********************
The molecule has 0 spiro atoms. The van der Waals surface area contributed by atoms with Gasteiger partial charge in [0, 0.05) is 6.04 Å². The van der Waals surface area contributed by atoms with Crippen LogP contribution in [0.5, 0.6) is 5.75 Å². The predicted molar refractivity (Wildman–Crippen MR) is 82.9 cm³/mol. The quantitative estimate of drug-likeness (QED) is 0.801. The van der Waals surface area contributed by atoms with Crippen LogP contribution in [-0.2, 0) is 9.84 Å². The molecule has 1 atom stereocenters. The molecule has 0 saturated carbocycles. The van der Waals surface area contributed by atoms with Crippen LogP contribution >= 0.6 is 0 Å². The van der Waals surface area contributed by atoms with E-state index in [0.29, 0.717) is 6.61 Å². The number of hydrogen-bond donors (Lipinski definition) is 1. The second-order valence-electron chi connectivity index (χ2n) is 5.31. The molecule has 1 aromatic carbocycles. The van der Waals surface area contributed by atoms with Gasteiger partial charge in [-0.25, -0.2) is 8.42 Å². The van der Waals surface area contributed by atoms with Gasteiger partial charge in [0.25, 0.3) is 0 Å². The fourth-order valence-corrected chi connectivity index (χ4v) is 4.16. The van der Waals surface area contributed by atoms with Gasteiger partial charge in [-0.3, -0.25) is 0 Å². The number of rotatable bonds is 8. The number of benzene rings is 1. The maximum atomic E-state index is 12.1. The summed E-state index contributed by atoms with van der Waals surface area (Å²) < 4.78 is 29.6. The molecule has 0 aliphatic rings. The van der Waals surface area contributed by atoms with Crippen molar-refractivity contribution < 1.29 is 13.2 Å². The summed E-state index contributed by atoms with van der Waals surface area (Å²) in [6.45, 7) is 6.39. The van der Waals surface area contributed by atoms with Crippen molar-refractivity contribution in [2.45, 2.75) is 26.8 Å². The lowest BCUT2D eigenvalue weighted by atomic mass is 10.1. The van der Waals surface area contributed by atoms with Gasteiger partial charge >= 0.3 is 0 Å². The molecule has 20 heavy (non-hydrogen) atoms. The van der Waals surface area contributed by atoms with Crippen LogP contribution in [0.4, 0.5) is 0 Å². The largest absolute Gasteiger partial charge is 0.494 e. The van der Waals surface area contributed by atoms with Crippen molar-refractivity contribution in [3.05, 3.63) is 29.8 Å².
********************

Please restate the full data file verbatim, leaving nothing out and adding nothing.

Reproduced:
The molecule has 0 spiro atoms. The van der Waals surface area contributed by atoms with Gasteiger partial charge in [0, 0.05) is 6.04 Å². The van der Waals surface area contributed by atoms with Crippen LogP contribution in [0.5, 0.6) is 5.75 Å². The predicted molar refractivity (Wildman–Crippen MR) is 82.9 cm³/mol. The quantitative estimate of drug-likeness (QED) is 0.801. The van der Waals surface area contributed by atoms with Crippen LogP contribution in [-0.2, 0) is 9.84 Å². The molecule has 1 atom stereocenters. The molecule has 0 saturated carbocycles. The van der Waals surface area contributed by atoms with Crippen LogP contribution >= 0.6 is 0 Å². The van der Waals surface area contributed by atoms with E-state index in [0.29, 0.717) is 6.61 Å². The number of hydrogen-bond donors (Lipinski definition) is 1. The second-order valence-electron chi connectivity index (χ2n) is 5.31. The molecule has 1 aromatic carbocycles. The van der Waals surface area contributed by atoms with Gasteiger partial charge in [-0.25, -0.2) is 8.42 Å². The van der Waals surface area contributed by atoms with Gasteiger partial charge in [0.25, 0.3) is 0 Å². The fourth-order valence-corrected chi connectivity index (χ4v) is 4.16. The van der Waals surface area contributed by atoms with Gasteiger partial charge in [-0.3, -0.25) is 0 Å². The number of rotatable bonds is 8. The number of benzene rings is 1. The maximum atomic E-state index is 12.1. The summed E-state index contributed by atoms with van der Waals surface area (Å²) < 4.78 is 29.6. The molecule has 0 aliphatic rings. The van der Waals surface area contributed by atoms with Crippen molar-refractivity contribution < 1.29 is 13.2 Å². The summed E-state index contributed by atoms with van der Waals surface area (Å²) in [6.45, 7) is 6.39. The van der Waals surface area contributed by atoms with Crippen molar-refractivity contribution in [2.45, 2.75) is 26.8 Å². The lowest BCUT2D eigenvalue weighted by atomic mass is 10.1. The van der Waals surface area contributed by atoms with Gasteiger partial charge >= 0.3 is 0 Å². The molecule has 20 heavy (non-hydrogen) atoms. The van der Waals surface area contributed by atoms with Crippen LogP contribution in [0.4, 0.5) is 0 Å². The largest absolute Gasteiger partial charge is 0.494 e. The van der Waals surface area contributed by atoms with Crippen molar-refractivity contribution in [3.05, 3.63) is 29.8 Å².